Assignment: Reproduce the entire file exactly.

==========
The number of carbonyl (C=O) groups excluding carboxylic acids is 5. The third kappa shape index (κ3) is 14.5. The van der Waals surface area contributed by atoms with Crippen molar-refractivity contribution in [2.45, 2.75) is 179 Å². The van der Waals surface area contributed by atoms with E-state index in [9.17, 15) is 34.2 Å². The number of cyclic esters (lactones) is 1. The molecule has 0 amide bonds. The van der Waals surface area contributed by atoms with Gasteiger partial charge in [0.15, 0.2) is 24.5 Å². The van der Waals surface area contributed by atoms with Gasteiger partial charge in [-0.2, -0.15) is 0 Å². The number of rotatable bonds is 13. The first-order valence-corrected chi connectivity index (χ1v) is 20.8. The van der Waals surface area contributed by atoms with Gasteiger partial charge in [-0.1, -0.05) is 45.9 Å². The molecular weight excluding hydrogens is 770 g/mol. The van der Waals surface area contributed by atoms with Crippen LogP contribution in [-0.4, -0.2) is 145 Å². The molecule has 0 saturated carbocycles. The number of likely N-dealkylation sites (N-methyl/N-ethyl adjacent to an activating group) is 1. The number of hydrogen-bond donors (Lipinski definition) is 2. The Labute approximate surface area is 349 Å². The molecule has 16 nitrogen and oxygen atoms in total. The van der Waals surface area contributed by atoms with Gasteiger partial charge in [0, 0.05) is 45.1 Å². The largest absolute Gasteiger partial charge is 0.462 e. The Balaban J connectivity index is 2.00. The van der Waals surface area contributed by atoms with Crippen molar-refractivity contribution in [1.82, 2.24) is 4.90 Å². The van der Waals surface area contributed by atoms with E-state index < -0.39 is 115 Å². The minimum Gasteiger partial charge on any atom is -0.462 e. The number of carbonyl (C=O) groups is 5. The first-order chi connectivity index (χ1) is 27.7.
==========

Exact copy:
The number of carbonyl (C=O) groups excluding carboxylic acids is 5. The third kappa shape index (κ3) is 14.5. The van der Waals surface area contributed by atoms with Crippen molar-refractivity contribution in [2.45, 2.75) is 179 Å². The van der Waals surface area contributed by atoms with E-state index in [9.17, 15) is 34.2 Å². The number of cyclic esters (lactones) is 1. The molecule has 0 amide bonds. The van der Waals surface area contributed by atoms with Gasteiger partial charge in [0.15, 0.2) is 24.5 Å². The van der Waals surface area contributed by atoms with Gasteiger partial charge in [-0.2, -0.15) is 0 Å². The number of rotatable bonds is 13. The first-order valence-corrected chi connectivity index (χ1v) is 20.8. The van der Waals surface area contributed by atoms with Gasteiger partial charge in [-0.1, -0.05) is 45.9 Å². The molecular weight excluding hydrogens is 770 g/mol. The van der Waals surface area contributed by atoms with Crippen LogP contribution in [-0.4, -0.2) is 145 Å². The molecule has 0 saturated carbocycles. The number of likely N-dealkylation sites (N-methyl/N-ethyl adjacent to an activating group) is 1. The number of hydrogen-bond donors (Lipinski definition) is 2. The Labute approximate surface area is 349 Å². The molecule has 16 nitrogen and oxygen atoms in total. The van der Waals surface area contributed by atoms with Gasteiger partial charge in [0, 0.05) is 45.1 Å². The largest absolute Gasteiger partial charge is 0.462 e. The Balaban J connectivity index is 2.00. The van der Waals surface area contributed by atoms with Crippen molar-refractivity contribution in [1.82, 2.24) is 4.90 Å². The van der Waals surface area contributed by atoms with E-state index < -0.39 is 115 Å². The minimum Gasteiger partial charge on any atom is -0.462 e. The number of carbonyl (C=O) groups is 5. The first-order chi connectivity index (χ1) is 27.7.